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Espresso University – Pressure Profiles for Espresso

In this installment of Espresso University by Flair Espresso, Lance Hedrick, the new darling of the espresso world, discusses pressure profiling (ahem flow profiling) on the Flair PRO 2. This episode is indeed a knowledge bomb – and the information that Lance provides will help any barista, from the beginner to the expert. Watch on and read below to learn more.

As mentioned, Lance uses the Flair PRO 2 in this video to help demonstrate the concepts behind pressure in your espresso extractions. Because the Flair PRO 2 is completely manual, every aspect of the brewing process is under the control of the barista, so it’s a great fit for this educational series. In the Flair PRO 2, as in all Flair manual espresso makers, you have an affordable option to profile in any way you wish. Lower the lever, and receive instant feedback on your pressure gauge to help guide you to the perfect cup of espresso.

Flair PRO 2 Manual Espresso Maker

The Flair PRO 2 is the best in manual espresso that still comes in a portable package. Brew anywhere and get café-quality espresso all while benefitting from the immediate feedback and control of a manual system.

But, the first concept we need to talk about, is what Lance calls the “elephant in the room.” To him, pressure profiling isn’t the best term to use, because you can’t get pressure without input flow and resistance. In other words, without a puck of coffee, ground fine enough to create resistance when the water is forced through it, there would be no pressure! So, in this case, Lance feels like the term flow-profiling is synonymous, which will help us further down the line in understanding these concepts and applying them to our daily workflows.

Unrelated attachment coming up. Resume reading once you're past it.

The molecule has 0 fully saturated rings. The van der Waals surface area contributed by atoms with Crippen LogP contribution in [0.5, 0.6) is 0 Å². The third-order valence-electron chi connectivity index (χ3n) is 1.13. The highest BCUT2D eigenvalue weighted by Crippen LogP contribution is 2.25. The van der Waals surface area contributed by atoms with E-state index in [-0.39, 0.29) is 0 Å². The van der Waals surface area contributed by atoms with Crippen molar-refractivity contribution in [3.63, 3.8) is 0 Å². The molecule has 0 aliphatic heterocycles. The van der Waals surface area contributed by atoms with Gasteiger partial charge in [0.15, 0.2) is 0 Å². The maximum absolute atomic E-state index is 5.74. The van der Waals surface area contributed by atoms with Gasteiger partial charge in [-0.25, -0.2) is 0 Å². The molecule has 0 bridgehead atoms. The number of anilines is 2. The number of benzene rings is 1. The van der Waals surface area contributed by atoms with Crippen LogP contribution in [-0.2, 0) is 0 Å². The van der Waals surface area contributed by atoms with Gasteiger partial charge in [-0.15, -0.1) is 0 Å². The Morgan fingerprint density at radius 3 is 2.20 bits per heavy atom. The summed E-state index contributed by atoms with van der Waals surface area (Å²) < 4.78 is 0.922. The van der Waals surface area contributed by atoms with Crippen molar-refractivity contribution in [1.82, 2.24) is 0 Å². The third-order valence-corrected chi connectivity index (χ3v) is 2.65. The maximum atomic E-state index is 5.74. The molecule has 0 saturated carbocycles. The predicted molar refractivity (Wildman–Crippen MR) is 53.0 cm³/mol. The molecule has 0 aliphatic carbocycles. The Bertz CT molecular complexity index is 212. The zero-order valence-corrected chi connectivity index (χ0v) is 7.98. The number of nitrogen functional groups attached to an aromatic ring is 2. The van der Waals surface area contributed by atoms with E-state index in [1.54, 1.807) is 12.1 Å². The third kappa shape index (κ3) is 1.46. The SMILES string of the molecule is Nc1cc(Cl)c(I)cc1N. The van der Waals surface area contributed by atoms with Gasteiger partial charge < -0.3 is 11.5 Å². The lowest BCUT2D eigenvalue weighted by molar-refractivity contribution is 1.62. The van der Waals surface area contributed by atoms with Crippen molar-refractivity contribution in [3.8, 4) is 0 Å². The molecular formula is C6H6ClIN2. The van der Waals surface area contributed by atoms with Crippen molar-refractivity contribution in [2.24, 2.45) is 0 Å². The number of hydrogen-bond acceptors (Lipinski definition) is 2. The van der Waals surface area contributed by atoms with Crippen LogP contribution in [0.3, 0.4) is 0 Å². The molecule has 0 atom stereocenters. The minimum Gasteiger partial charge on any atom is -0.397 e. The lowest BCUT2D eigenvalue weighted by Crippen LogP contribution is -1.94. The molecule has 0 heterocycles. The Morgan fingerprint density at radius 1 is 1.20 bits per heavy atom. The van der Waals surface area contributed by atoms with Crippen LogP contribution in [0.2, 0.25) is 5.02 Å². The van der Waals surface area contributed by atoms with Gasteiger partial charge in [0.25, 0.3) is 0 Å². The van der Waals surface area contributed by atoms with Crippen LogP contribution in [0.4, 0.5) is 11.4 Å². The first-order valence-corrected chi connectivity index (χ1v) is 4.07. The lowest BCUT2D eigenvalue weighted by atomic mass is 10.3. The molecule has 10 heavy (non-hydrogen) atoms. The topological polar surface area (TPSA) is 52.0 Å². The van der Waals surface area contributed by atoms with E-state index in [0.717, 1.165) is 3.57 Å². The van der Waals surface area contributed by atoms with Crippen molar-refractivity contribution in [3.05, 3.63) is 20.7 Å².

In this video, Lance describes three sections of your extraction as it pertains to flow and pressure profiling:

  • Pre-infusion
  • Infusion
  • Taper
Pre-infusion – This is literally the step before infusion. What happens in this step is that we blast the bed of coffee with water to fully saturate it, but at a lower flow rate, so that we aren’t really starting the extraction. The purpose of the pre-infusion is to prime the puck for the next step, allowing it to expand and filling channels that might occur.

Infusion – Infusion is when we ramp up to whatever pressure we are targeting. Lance prefers, with lighter roasted coffees, a lower pressure, targeting 6-8 BAR. This is because with lighter roasted coffees there is a lower puck integrity as compared to a darker roasted coffee, which can take even up to 10 BAR.

Taper – The taper phase is when we lessen the pressure, or flow, of the extraction throughout the pull as the puck of coffee is eroding. And this is where this video gets really interesting. As Lance says, when we extract espresso, and we force water through the puck, and coffee ends up in our cup, there’s less of it in the puck than when we started! The puck erodes through the shot, meaning there is a lessened mass and therefore lessened resistance.

In Lance’s opinion, and we tend to agree with him here, the requirement of many commercial espresso machines to hold a consistent 9 BAR of pressure through the puck during the entire shot was a terrible step backward for espresso. It increases the possibility of channels at the end of the puck, and raises the likelihood of bitters at the end of the shot.

This is where the Flair shines. Because of the completely manual nature of the Flair, we can easily taper shots as the puck degrades, which is a feature that’s nearly impossible to find in electric machines at the same price point.

We’ll leave the rest of the discussion, as well as the demonstration of Lance’s profile, for those that want to watch the video. But, as always, we hope you’ve enjoyed this educational foray into the world of espresso.

Until the next Espresso University video…

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